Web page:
line of cars can be seen from the two-lane highway cutting through
Camas Prairie, a few miles from the schoolhouse. Cars, vans and
yellow school buses litter the dusty field where the people are
standing, preparing to dig bitterroot, the first edible plant food
traditionally harvested by the natives of the area.
crowd mills patiently while members of the Culture Committee consult
with some of the elders. Students of every age and size are there
to be part of the day, from the small students of Nkwusm (a Salish-language
immersion school in Arlee) to the college students in attendance.
Tony Incashola, the director of the Salish-Pend d'Oreille Culture
Committee, asks for quiet, announcing the beginning of the bitterroot
long time ago, our people were starving, and there was nothing to
eat," he said. "An old woman went out into the prairie
and was praying and crying to the Creator because the people were
hungry. As her tears fell to the ground, the Creator gave us bitterroot
as a promise that he would provide, and that the tribe wouldn't
ever go hungry again. The root of the plant is white from the woman's
hair, and the bitter taste comes from her tears. Since then, each
spring, our people have waited until the elders said the root was
ready to harvest, and gone out to give thanks, and collect this
root, vital to our survival."
spoke to the group about the importance of the bitterroot to our
Tribes, and as a people. Tribal people have had to depend on the
harvest of this, and many other traditional foods to survive. We
are gathered in thanksgiving for the bitterroot, and to pray not
just for today, but for the entire upcoming year. Tony stressed
the importance of carrying on the tradition of gathering the root,
and said that it must be done for the Tribes to survive the year.
The bitterroot is not just a food, but is the culture of our Tribes.
year, there is one person who is selelected to dig the first bitterroot
plant. Tony said to pray for the person, that he or she will carry
on the tradition, and that one day they will be leading the dig.
Being selected as the first person to dig is an honor, and a carries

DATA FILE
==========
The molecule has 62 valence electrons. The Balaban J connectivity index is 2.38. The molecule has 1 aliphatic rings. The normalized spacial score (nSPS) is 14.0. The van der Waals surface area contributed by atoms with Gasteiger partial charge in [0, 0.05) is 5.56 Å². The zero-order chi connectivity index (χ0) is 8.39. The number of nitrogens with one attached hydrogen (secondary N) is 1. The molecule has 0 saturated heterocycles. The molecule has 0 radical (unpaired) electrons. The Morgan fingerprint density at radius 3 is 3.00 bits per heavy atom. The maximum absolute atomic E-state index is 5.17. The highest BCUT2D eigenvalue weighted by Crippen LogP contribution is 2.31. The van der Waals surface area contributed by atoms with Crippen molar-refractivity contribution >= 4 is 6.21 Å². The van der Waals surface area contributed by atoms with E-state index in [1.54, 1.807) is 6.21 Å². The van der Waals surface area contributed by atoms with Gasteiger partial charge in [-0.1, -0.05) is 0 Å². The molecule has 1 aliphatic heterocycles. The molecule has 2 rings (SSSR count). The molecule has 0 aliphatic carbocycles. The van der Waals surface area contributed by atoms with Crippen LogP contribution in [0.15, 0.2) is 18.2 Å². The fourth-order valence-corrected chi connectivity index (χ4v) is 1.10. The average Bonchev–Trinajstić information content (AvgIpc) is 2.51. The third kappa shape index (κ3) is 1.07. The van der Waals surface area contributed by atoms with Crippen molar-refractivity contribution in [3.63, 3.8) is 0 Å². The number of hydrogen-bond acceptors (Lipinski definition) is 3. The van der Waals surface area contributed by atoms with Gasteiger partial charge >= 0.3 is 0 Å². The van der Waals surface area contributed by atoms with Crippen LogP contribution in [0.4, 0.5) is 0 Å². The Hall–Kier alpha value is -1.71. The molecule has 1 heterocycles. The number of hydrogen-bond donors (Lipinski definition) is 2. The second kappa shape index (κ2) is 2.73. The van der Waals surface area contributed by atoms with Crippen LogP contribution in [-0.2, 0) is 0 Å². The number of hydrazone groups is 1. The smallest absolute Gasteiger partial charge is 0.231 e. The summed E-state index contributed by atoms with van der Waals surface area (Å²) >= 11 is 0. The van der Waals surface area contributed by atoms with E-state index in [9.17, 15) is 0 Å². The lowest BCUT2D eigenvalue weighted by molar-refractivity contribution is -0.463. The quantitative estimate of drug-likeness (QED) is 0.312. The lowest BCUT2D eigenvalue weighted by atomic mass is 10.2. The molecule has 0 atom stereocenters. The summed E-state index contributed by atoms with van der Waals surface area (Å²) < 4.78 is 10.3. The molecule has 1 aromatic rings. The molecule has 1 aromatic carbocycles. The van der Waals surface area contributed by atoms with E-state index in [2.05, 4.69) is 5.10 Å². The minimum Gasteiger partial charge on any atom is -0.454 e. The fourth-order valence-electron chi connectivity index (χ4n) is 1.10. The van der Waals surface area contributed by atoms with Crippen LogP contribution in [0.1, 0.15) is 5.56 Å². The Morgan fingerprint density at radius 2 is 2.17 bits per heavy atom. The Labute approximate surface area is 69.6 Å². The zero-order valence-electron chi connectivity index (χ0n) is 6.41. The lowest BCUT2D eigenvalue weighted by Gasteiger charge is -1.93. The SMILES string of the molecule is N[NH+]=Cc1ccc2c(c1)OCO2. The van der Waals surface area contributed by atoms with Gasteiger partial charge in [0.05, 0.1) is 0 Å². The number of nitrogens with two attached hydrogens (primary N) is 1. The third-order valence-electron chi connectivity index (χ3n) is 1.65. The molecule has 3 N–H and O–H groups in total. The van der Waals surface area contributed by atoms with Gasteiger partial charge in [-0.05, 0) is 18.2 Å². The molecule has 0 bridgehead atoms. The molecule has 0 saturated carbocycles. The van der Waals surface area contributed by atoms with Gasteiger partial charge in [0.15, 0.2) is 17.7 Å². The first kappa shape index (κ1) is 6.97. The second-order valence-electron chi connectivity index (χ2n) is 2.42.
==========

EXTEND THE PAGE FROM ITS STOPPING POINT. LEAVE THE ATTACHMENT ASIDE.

the responsibility of continuing the tradition.
Pierre, John Stanislaw and Alec Quequesah were called on to say
a few words, and Tony led the group in prayer. The person selected
to dig the first plant was Roian Matt, the daughter of Camille and
the late MaryEllen Lafromboise Matt. Roian cautiously dug the first
root, and brought it to Josephine Quequesah for cleaning. Josephine
carried on the responsibility of cleaning the first piece, which
her mother, Agnes Pokerjim Paul, had done for years prior to her
passing on earlier this year.
asked about how she felt being the person selected to dig the first
bitterroot, Roian said that she felt honored because the elders
explained that it is a big responsibility to perpetuate our cultural
values and traditions. Roian brought her two boys, Dakota, 9, and
Payton, 4, with her for the day, and feels that having them with
her made the event even more special for her because they got to
share in the passage of culture.
group was instructed to go and work hard, and bring back the bitterroot
for cleaning because the sooner it was to all being cleaned, the
sooner Tony was going to get to eat. Families, groups and individuals
set out with their own versions of "diggers" ranging from
screwdrivers, to garden tools, to homemade tools. They cover the
side of the hill, a rainbow of people across the Camas Prarie field.
Filling plastic and paper bags, and the occassional handmade mophead
basket, the people work their way across the areas where bitterroot
grows in well-hidden patches. Find one, and look closely before
moving on, there are likely to be several nearby.
containers of bitterroot are carried back to the cleaners, two large
circles of men and women alike, laughing and visiting as they clean
the sacred root. These modern versions of traditional gatherings
are still a time of socializing, visiting and catching up with friends
from near and far.
and buses are then loaded with riders, students eat their sack lunches,
while others make plans to stop at the river to wash the earth off
their hands where our ancestors may have stopped to clean the same
dirt from their fingertips.
caravan of cars returns to the Longhouse, where the bitteroot is
tradtionally prepared, boiled in broth. Families and friends sit
in groups in the tables lining the room, awaiting the cooking root.
When it is ready, more prayers of thank are said Tony also thanked
everyone who had worked hard to dig and prepare the bitterroot,
especially the young people who came out for the dig to carry on